sexta-feira, agosto 01, 2003
Um artigo de Amir Taheri na NRO questiona a legitimidade dos ditadores árabes para porem em causa a legalidade do nova assembleia governativa iraquiana.
"They are not elected," said Amr Moussa, secretary general of the Arab League. "They are not representative," noted Syria's Foreign Minister Farouq Shiraa.
"They lack democratic legitimacy," snapped the Libyan "Supreme Guide" Muammar Kaddafi. Finally, the Sudanese military junta offered its own verdict: "We shall have to wait and see if they are accepted by the people."
But are the members of the Iraqi Governing Assembly the "quislings" that Al-Jazeera, and some anti-Bush and anti-Blair elements in the U.S. and the U.K., claim?
Anyone familiar with Iraq today would know that the answer is: no.
All the members of the new assembly have a long history of struggle against Saddam Hussein. They began fighting the Baathist tyrant long before he caught the eyes of the Americans.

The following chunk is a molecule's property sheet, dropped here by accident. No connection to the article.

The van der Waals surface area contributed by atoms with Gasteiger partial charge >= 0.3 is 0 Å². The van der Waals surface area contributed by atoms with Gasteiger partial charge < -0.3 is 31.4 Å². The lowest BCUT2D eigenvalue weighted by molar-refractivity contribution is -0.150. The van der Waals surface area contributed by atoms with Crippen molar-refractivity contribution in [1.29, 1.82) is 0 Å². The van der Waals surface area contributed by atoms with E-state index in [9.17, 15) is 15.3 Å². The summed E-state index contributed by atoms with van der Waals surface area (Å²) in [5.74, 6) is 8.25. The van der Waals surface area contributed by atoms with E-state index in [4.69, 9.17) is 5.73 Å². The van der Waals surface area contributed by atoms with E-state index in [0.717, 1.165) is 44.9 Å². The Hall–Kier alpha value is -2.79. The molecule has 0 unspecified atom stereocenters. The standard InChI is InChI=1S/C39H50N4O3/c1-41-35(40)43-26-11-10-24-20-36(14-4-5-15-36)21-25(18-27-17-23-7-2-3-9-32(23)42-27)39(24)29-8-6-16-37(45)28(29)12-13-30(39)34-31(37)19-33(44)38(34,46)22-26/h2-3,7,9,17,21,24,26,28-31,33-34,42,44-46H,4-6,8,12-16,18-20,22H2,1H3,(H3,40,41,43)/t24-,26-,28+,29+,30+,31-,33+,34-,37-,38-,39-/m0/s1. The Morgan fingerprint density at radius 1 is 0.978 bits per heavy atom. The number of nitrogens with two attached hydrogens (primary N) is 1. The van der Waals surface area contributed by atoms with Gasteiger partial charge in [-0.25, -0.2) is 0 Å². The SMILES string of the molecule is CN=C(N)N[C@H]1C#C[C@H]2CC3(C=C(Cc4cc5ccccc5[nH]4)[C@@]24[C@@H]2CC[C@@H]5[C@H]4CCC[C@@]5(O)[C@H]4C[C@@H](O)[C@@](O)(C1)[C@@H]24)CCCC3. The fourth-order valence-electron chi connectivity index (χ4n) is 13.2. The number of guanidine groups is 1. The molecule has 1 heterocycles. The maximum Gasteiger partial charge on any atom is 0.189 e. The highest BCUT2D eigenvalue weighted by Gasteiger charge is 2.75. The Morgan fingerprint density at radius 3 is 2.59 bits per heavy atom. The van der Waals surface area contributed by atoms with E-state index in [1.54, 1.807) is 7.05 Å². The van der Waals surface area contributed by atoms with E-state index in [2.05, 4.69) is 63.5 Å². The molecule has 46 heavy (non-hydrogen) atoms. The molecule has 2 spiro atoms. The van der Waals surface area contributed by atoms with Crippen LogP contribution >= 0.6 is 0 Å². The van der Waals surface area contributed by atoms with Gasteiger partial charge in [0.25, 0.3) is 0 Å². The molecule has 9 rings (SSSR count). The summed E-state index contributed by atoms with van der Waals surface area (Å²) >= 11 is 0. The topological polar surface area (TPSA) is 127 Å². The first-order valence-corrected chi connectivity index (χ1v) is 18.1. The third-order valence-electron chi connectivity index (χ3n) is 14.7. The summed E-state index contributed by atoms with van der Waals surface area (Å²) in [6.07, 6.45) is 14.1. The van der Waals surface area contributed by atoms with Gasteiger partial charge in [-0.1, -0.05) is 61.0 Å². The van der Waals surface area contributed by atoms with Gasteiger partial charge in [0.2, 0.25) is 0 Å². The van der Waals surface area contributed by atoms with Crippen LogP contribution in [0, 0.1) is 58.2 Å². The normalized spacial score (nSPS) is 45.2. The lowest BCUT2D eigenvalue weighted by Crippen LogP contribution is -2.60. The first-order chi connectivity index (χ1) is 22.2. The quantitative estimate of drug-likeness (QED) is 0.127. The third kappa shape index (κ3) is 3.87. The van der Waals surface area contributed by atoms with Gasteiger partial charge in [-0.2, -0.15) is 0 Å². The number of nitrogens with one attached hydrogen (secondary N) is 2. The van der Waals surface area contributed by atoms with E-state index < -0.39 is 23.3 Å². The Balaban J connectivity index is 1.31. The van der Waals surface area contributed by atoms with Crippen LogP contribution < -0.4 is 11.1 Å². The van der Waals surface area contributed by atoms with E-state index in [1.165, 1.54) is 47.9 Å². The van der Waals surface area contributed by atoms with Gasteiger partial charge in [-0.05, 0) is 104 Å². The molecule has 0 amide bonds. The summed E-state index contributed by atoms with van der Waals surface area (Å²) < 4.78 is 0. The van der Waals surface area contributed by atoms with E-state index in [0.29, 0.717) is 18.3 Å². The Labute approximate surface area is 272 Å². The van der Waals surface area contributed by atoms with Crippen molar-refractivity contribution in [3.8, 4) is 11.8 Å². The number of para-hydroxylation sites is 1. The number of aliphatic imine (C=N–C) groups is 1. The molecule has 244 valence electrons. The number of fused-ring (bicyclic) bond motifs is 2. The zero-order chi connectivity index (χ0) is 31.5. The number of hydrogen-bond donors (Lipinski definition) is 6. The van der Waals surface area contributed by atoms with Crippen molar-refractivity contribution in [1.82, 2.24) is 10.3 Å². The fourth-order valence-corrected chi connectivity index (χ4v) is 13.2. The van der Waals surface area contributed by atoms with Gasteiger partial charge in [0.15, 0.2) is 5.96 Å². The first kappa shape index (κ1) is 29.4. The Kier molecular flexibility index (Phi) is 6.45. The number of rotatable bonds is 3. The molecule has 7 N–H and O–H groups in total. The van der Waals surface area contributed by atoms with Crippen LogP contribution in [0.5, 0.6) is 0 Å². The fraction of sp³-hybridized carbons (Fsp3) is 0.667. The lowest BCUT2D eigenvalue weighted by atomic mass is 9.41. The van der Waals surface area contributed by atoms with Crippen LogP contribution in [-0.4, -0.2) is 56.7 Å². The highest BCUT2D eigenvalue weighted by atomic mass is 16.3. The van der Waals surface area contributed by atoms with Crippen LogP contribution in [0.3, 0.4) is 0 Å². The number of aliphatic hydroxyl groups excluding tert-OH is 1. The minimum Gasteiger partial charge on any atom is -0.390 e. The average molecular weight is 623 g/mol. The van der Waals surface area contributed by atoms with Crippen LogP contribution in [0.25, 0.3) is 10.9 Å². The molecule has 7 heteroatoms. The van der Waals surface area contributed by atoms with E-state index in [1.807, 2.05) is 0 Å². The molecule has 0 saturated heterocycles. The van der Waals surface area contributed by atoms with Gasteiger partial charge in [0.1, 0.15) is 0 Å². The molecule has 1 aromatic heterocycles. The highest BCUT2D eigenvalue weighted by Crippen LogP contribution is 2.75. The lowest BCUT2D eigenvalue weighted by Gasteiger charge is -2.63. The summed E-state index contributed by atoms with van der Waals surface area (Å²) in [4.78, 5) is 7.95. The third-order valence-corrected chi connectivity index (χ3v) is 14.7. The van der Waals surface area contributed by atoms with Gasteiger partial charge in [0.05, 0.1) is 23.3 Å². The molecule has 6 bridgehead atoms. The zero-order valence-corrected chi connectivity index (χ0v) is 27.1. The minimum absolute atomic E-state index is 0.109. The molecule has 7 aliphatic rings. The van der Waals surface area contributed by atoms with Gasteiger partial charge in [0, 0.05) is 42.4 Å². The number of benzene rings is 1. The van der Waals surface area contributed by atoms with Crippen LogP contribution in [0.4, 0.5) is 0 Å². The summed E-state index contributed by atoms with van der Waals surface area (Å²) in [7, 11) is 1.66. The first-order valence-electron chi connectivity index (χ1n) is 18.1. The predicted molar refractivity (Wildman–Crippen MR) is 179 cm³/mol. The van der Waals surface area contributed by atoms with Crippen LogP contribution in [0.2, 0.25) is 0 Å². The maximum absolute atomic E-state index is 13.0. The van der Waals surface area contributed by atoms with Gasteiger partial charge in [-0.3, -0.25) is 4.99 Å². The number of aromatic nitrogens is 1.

Massoud Barzani and Jalal Talabani raised the flag of revolt against Saddam in 1968, just months after the Baathist regime was installed. Adnan Pachachi castigated the tyrant as early as 1969. Muhammad Bahr al-Olum declared war against Saddam almost a quarter of a century ago. Abdel-Aziz Hakim, who lost 40 members of his family to Baathist murder squads, fought the tyrant from 1980, at a time the West was backing Saddam. Iyad Allawi, whose wife was killed in London by a hit squad sent by Saddam, became an opponent of the regime when the latter was at the peak of power. Ahmad Chalabi devoted nearly half of his life to fighting Saddam. Many members of the assembly spent years in Saddam's jails.
The liberation of Iraq was a joint enterprise between the U.S.-U.K. Coalition on the one hand and the Iraqi people on the other. The Iraqi people contributed to liberation by not fighting the liberators and by making sure that the tyrant was left with no choice but to run for a hole in which to hide.
posted by Miguel Noronha 2:14 da tarde
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